Selectivity and kinetics of reactions are somehow linked to the activation energies of reactions. However, there's something not totally clear in my mind about the selectivity. I will get a general example as many systems can fit to this.
Let's consider a reaction between A and B. The reaction between A and B can proceed through different pathways (1 & 2). A selectivity of 100% is observed for pathway 1 and it is demonstrated that the activation energy for this pathway is slightly lower than pathway 2.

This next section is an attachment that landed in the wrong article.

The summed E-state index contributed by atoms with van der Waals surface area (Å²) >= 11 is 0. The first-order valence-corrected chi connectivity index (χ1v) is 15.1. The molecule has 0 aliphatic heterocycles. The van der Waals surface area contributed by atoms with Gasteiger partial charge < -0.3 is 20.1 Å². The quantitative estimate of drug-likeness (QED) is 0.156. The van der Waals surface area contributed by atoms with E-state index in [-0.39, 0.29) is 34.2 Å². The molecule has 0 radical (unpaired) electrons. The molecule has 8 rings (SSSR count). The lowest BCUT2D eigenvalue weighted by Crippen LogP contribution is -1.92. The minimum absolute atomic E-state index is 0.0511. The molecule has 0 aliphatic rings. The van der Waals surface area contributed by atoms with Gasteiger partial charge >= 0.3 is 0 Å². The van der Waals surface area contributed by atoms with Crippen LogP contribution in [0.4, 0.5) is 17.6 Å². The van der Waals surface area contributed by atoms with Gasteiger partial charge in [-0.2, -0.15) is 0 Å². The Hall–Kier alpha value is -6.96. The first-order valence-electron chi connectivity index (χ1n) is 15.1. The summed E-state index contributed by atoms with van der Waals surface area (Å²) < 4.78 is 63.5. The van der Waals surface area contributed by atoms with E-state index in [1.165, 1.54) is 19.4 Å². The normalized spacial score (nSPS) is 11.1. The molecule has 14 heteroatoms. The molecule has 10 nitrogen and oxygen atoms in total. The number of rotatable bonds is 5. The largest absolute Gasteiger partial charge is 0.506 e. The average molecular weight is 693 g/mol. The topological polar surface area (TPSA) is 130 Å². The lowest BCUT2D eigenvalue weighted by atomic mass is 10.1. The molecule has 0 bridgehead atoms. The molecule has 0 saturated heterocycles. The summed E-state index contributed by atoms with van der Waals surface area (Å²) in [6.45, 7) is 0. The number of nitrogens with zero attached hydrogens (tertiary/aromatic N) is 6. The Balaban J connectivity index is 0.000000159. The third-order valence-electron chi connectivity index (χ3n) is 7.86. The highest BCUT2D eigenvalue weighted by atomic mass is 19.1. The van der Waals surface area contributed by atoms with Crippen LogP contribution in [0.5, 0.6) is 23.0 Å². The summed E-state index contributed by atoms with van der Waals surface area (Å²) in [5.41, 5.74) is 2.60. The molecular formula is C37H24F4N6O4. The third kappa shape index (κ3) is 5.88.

Let's consider than a system of C and D. The reaction between C and D can also proceed through 2 pathways, let's name them 3 & 4. In this scenario, a selectivity of 75% for example is observed for pathway 3. The activation energy for pathway 3 is lower than pathway 4 in a more marked way than when we considered the reaction of A and B.
My question is then. Why are sometimes observed a total selectivity when the difference in activation is low, while sometimes the products result from different selectivities when the difference in activation energies between the pathways is rather high.